New U of T Centre for Engineering Innovation Opens
Originally seen in the Daily Commercial News: dailycommercialnews.com
May 7, 2018
The Myhal Centre for Engineering Innovation and Entrepreneurship at the University of Toronto (U of T) is designed to be “quiet and simple,” says Robert Davies, a principal at Montgomery Sisam Architects, and was intended “to fit comfortably with its neighbours — not standing out but politely joining in.”
The building, part of U of T’s faculty of applied science and engineering, is situated on George Street on the university’s downtown Toronto campus and will provide a state-of-the-art, collaborative space to drive engineering education forward and develop the next generation of engineers, said Cristina Amon, the faculty’s dean, during the building’s grand opening on April 27.
“We are interested in architecture that aspires to an idea of engineering precision,”
Robert Davies - Montgomery Sisam Architects
“Today marks the beginning of a new era of engineering education and research,” she said.
“The building we are in now will fundamentally transform the way we teach and learn. It will spark collaboration across disciplines and will foster creativity among our students, faculty, staff, alumni and industry partners, providing space to develop engineers who are more prepared to innovate, to lead, to generate solutions to the world’s most pressing challenges and to create entirely new technologies.”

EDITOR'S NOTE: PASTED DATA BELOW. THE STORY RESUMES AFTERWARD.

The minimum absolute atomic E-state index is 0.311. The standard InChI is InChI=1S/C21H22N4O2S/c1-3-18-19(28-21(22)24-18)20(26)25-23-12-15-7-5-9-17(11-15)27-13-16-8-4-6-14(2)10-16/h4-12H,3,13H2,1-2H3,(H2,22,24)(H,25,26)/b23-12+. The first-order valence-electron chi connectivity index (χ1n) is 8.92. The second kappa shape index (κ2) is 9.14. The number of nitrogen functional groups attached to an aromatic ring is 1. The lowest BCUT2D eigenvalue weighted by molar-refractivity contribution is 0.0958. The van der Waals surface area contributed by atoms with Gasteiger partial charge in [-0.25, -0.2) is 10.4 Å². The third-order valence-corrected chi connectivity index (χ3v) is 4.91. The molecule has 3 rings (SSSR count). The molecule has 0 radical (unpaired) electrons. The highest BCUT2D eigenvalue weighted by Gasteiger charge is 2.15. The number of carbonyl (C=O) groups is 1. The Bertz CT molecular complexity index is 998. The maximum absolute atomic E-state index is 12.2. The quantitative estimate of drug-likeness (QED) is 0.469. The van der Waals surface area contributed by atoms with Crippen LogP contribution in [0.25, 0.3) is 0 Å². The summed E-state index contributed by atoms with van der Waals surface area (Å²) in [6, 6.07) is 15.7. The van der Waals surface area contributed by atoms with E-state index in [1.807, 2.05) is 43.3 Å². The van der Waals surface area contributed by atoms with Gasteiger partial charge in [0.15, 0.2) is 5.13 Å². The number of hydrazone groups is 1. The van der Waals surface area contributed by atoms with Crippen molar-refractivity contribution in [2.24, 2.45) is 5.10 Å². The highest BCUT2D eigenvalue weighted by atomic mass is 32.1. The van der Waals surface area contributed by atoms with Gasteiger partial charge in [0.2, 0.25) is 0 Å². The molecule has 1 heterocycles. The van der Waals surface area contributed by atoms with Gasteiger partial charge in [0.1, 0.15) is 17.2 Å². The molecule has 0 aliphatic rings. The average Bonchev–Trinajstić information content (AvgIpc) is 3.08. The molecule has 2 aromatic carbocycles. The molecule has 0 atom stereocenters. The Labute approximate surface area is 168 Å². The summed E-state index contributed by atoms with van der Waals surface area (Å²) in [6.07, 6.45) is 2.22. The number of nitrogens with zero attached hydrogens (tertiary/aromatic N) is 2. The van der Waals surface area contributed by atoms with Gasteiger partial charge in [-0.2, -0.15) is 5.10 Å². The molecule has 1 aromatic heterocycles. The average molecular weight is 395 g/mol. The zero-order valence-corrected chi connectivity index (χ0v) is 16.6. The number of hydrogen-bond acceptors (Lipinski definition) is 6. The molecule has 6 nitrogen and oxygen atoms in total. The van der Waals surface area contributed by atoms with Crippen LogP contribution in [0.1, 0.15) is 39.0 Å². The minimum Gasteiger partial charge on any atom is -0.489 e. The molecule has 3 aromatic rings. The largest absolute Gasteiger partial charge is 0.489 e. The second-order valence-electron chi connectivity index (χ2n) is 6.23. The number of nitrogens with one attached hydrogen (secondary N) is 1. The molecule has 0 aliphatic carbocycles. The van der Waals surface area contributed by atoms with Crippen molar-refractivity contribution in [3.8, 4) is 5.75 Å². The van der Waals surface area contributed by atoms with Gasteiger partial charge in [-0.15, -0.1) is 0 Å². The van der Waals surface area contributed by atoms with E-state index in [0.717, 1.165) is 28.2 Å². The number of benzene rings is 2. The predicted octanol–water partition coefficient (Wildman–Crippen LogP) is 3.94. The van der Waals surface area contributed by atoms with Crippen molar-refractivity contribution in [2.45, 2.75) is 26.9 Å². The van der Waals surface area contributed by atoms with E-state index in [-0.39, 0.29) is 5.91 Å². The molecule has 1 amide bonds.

According to a release issued by the university, the building includes flexible, technology enhanced active learning spaces, fabrication facilities to support both curricular and co-curricular design projects and dedicated space for student clubs and teams.
It was constructed by Bird Construction and designed by Montgomery Sisam Architects. Construction started in May 2015 and will continue for a few more months to complete the upper floor occupancy and landscaping, explained Jamie Brenneman, a project manager with Bird.
“They tried to use as many environmentally efficient principles in the design as they could — an extra layer of insulation on the outside, solar panels and a groundwater system that reuses stormwater for irrigation,” explained Brenneman, adding the inside features exposed finished concrete to give the building an industrial look.
“Like any downtown building, obviously your footprint is a challenge logistically. There is a high groundwater table and that was a challenge and you’ve got active buildings all around so safety is a paramount concern.”